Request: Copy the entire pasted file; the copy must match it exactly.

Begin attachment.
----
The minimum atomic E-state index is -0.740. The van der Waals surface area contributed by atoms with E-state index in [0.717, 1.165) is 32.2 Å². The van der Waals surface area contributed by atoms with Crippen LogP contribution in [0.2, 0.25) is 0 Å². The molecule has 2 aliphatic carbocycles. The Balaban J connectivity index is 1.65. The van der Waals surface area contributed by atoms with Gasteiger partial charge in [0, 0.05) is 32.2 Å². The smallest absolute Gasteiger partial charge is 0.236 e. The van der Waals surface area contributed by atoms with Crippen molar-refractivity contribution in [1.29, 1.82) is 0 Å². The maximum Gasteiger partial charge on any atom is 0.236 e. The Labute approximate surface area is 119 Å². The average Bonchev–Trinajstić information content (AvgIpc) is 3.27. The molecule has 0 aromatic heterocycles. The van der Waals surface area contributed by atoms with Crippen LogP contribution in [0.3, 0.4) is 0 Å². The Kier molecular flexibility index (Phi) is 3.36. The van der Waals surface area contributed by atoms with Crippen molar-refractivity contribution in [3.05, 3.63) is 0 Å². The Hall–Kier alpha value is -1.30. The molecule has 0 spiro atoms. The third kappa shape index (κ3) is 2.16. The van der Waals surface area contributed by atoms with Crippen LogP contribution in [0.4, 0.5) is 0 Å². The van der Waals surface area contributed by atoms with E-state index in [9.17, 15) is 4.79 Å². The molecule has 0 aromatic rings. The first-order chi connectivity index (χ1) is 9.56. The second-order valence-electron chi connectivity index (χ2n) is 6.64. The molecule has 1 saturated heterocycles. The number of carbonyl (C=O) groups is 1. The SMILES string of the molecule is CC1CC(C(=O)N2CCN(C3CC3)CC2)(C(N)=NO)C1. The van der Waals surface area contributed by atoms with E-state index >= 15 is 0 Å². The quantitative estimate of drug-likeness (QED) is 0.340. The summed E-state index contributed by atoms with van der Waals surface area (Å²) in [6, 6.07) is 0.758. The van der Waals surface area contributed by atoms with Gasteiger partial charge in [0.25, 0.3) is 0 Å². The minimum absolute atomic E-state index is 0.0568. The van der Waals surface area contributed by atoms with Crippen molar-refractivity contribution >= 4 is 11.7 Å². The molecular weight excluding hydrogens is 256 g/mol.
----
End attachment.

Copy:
The minimum atomic E-state index is -0.740. The van der Waals surface area contributed by atoms with E-state index in [0.717, 1.165) is 32.2 Å². The van der Waals surface area contributed by atoms with Crippen LogP contribution in [0.2, 0.25) is 0 Å². The molecule has 2 aliphatic carbocycles. The Balaban J connectivity index is 1.65. The van der Waals surface area contributed by atoms with Gasteiger partial charge in [0, 0.05) is 32.2 Å². The smallest absolute Gasteiger partial charge is 0.236 e. The van der Waals surface area contributed by atoms with Crippen molar-refractivity contribution in [1.29, 1.82) is 0 Å². The maximum Gasteiger partial charge on any atom is 0.236 e. The Labute approximate surface area is 119 Å². The average Bonchev–Trinajstić information content (AvgIpc) is 3.27. The molecule has 0 aromatic heterocycles. The van der Waals surface area contributed by atoms with Crippen LogP contribution in [0.3, 0.4) is 0 Å². The Kier molecular flexibility index (Phi) is 3.36. The van der Waals surface area contributed by atoms with Crippen molar-refractivity contribution in [3.05, 3.63) is 0 Å². The Hall–Kier alpha value is -1.30. The molecule has 0 spiro atoms. The third kappa shape index (κ3) is 2.16. The van der Waals surface area contributed by atoms with Crippen LogP contribution in [0.4, 0.5) is 0 Å². The van der Waals surface area contributed by atoms with E-state index in [9.17, 15) is 4.79 Å². The molecule has 0 aromatic rings. The first-order chi connectivity index (χ1) is 9.56. The second-order valence-electron chi connectivity index (χ2n) is 6.64. The molecule has 1 saturated heterocycles. The number of carbonyl (C=O) groups is 1. The SMILES string of the molecule is CC1CC(C(=O)N2CCN(C3CC3)CC2)(C(N)=NO)C1. The van der Waals surface area contributed by atoms with E-state index >= 15 is 0 Å². The quantitative estimate of drug-likeness (QED) is 0.340. The summed E-state index contributed by atoms with van der Waals surface area (Å²) in [6, 6.07) is 0.758. The van der Waals surface area contributed by atoms with Gasteiger partial charge in [0.25, 0.3) is 0 Å². The minimum absolute atomic E-state index is 0.0568. The van der Waals surface area contributed by atoms with Crippen molar-refractivity contribution >= 4 is 11.7 Å². The molecular weight excluding hydrogens is 256 g/mol.